BRIAN SMITH Editor in Chief
I cast my vote for the next President of the United States on Thursday, Oct. 30 during Chatham County’s early voting program at the Savannah Civic Center. This was my first chance to vote – I missed the age requirement by a few months in 2004. What I expected out of my voting experience – nervousness about the reliability of vote-casting technology, registration issues and last-minute political face-offs quickly faded out. Instead, I was overwhelmed by something I thought I’d never see in late October of 2008.
I haven’t said much about politics lately. I avoid conversations where I have to divulge my opinions on policies and who I’m voting for. I don’t want my stance on government to interfere in any way with my relationships with other people. It’s not at all that I’m apathetic – I just keep my mouth shut.
Last month, I was sitting in a Taco Bell parking lot when my mother phoned me with a political agenda. My heart sank. I’d put a lot of effort into not talking about it at all, especially with family. Her quick call snowballed the following week into various e-mails filled with rumors, hearsay and propaganda. “Three former Fannie Mae executives served on the Obama campaign as chief economic advisers” and “A well-written letter to Mr. Barrack Hussein Obama” [sic] stood out as subject lines.
The first e-mail, concerning Obama’s economic advisers, I debunked through a Snopes report confirming that nothing in the e-mail is true. The second I responded to with links to “well-written” commentaries from writers for reputable publications like the New York Times, Slate and the Washington Post, who are recognized as educated political analysts and professional writers and take the time to spell the name of the person they’re chastising correctly.
I was furious. Not because my mom was forwarding me these false-claiming e-mails, or that these radical chain e-mails exist, but that she was considering these e-mails as truth. My mother, the one person I love the most in this world, was falling into the trap.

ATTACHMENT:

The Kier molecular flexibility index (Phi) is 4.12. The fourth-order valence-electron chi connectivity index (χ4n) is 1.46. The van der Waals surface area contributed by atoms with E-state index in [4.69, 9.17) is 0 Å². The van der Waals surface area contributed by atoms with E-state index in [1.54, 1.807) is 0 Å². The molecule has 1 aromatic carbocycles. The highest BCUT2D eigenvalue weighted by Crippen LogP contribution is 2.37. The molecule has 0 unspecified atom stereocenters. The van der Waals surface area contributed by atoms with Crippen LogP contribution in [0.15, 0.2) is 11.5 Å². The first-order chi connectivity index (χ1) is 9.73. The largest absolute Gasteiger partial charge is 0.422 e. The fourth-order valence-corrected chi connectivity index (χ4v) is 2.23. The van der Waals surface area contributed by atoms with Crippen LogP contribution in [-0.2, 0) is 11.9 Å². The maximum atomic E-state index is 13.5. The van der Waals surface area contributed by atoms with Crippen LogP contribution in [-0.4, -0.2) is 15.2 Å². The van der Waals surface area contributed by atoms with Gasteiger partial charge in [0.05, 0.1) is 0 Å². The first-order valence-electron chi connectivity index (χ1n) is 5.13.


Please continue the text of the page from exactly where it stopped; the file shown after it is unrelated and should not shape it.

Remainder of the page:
After I responded to that economic adviser rumor, my mom restored my faith in her integrity. She told me that she was “collecting information [from her friends and relatives] in order to make an intelligent decision on Election Day.” Thank god. I pride myself in being an independent voter seeking the truth and wish everyone else had the same insight to make their own decision, rather than riding a bandwagon all the way to the polls.
I proposed to her that I’d continue sending her informed and interesting published opinion articles from professional writers and political analysts and defrauding false claims she received that attack candidates, as long as she remained an interested and independent decision-maker seeking the truth about the circus that is America’s political system.
Things started to look up – she received my analyses and I’m assuming they informed her vote at least somewhat. No longer were our e-mail conversations divided by party affiliation. We were united as mother and son, seeking a vote that reflects our own individual beliefs. We were looking at information and facts together, despite our eventual difference in choice.
The last political e-mail I received from my mother was backed by her boyfriend. He had her attach an e-mail he sent his nephew comparing Barack Obama to Mao Zedong, Joseph Stalin, Vladimir Lenin, Adolf Hitler and, through a YouTube video, Fidel Castro.